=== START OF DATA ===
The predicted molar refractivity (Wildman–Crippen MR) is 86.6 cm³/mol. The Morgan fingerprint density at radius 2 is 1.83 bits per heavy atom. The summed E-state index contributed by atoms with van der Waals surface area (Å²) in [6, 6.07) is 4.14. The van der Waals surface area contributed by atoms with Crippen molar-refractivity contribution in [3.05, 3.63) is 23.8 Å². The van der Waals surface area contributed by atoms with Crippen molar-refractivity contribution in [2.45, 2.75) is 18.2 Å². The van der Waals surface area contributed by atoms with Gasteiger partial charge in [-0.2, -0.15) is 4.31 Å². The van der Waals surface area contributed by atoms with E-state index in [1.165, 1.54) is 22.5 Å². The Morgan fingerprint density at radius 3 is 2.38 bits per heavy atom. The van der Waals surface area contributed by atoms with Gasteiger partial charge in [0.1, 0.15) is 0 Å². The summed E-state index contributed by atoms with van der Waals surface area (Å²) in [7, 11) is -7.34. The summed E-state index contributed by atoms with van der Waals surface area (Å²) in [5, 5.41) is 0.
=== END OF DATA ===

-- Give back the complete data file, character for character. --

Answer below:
The predicted molar refractivity (Wildman–Crippen MR) is 86.6 cm³/mol. The Morgan fingerprint density at radius 2 is 1.83 bits per heavy atom. The summed E-state index contributed by atoms with van der Waals surface area (Å²) in [6, 6.07) is 4.14. The van der Waals surface area contributed by atoms with Crippen molar-refractivity contribution in [3.05, 3.63) is 23.8 Å². The van der Waals surface area contributed by atoms with Crippen molar-refractivity contribution in [2.45, 2.75) is 18.2 Å². The van der Waals surface area contributed by atoms with Gasteiger partial charge in [-0.2, -0.15) is 4.31 Å². The van der Waals surface area contributed by atoms with E-state index in [1.165, 1.54) is 22.5 Å². The Morgan fingerprint density at radius 3 is 2.38 bits per heavy atom. The van der Waals surface area contributed by atoms with Gasteiger partial charge in [0.1, 0.15) is 0 Å². The summed E-state index contributed by atoms with van der Waals surface area (Å²) in [7, 11) is -7.34. The summed E-state index contributed by atoms with van der Waals surface area (Å²) in [5, 5.41) is 0.